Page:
“Culturally generic” books — as problematic as the term is — do the same. They are the fantasies, mysteries, romances, coming of age, and science fiction books where readers can see diverse characters like and unlike themselves doing more than explore culture.  They expand the cultural common ground.

I wrote Martin as a skinny, wild-haired, Puerto Rican kid and Hannah as a tall, blonde, white one. Neither is culturally generic. Diversity in children’s books requires a decision by writers, readers, publishers, booksellers, and librarians to create and share books on that expanded common ground. Whether writers and readers experience diverse characters or only a homogenous world, it doesn’t “just happen.” It’s a decision.

Kell Andrews writes fiction for children and nonfiction for adults.. Her first novel, Deadwood (Spencer Hill Press), was published in 2014, and her short fiction will appear in an upcoming issue of Spider Magazine. A member of SCBWI, Kell holds a humanities degree from Johns Hopkins University and a master of liberal arts degree from the University of Pennsylvania. Born and raised in Philadelphia, she now lives in Wynnewood, Pennsylvania. You can contact Kell here, or follow her on Twitter or Facebook.

You can buy a copy of Deadwood here.

Inspiration From Unexpected Places

By Sharon G. Flake


When you are drowning in a novel—writing yourself into a hole—it is best to have one or two distractions.  Something to lure your mind away from writer’s block, deadlines you know you’ll never meet, or the thought that you may never be published again.

Besides chocolate, HBO’s hit series True Blood became my distraction of choice. The show is set in a small town where some really good-looking vampires are misunderstood and discriminated against, when they aren’t sucking everyone’s blood in town, that is.

I was writing Pinned at the time of my drowning—a novel which went on to receive tremendous praise and to be named one of the top ten books of the year by Kirkus Review;  a Junior Library Guild Selection; an NAACP Award Nominee, and the Best Book of the Year by the Detroit Free Library.

Like millions of viewers, I became a huge fan of True Blood.  Sometime during the first season I began to write my own vampire tale.  It was to be for my eyes only.  Another distraction. But a writer makes lots of promises to themselves that they never keep.

Initially the book was about crazed vampire children; complete with coffins, damp basements and plenty of blood.  Years and many rewritings later, it turned into something much more significant and compelling.  As a result, my first historical mystery novel, Unstoppable Octobia May, was born.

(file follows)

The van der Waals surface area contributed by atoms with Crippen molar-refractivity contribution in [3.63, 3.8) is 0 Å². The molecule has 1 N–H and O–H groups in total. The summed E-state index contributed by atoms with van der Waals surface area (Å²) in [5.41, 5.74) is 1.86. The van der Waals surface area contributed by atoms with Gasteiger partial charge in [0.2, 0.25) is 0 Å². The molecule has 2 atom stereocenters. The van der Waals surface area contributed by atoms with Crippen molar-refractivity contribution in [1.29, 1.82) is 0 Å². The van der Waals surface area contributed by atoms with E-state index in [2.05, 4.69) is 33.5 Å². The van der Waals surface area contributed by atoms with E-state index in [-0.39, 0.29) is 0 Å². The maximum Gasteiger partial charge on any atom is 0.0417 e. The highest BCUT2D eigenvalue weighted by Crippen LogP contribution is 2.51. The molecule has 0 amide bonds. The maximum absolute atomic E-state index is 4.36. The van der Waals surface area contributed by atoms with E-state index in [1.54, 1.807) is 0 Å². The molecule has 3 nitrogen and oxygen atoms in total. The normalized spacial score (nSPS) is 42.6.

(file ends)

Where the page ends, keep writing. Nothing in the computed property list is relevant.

Octobia May is a girl sleuth who has been given what we say we want for all children—the freedom to explore, examine and critique the world around them while learning to think for themselves.  Qualities our nation did not readily encourage or expect from girls or blacks during the 1950s when the story takes place.

It is no easy feat to write a book for children that explores issues of gender, race, and the politics of the day, all the while attempting to answer the question 10-year-old Octobia May poses—is Mr. Davenport really a vampire living in her Aunt Shuma’s boarding house? Although Unstoppable Octobia May is set in the ’50s, the novel also reaches back in time when many of the book’s characters reflect on their Holocaust and World War II experiences.


Sharon G. Flake

Writing a novel that includes a suspected vampire, the contributions of Thurgood Marshall and the plight of Negro soldiers during WWII, is a tall challenge, to say the least.  Especially given that African-American history has so often been belittled, dismissed or ignored.  So I spent a great deal of time in the library in an effort to get the historical aspect of the novel correct.  But the more I researched, the more frightened I became, especially when it came to War World ll.  With all of his shananigans and secrets, could Mr. Davenport be a former Tuskegee Airman?  No it would be unfair to those Negro soldiers who fought so valiantly against all odds, I thought.  What about a member of the Red Ball Express?  Nope.  It went on and on this way for a while—asking myself questions, researching and fretting. Until one day a light went off.  These soldiers where human beings, who were fighting for the right for all Americans to be treated equally and humanly.  And humanity is some messy, complicated business. So how could I make them less than human, by holding them to standards of perfection that did not exist in any other person on the planet?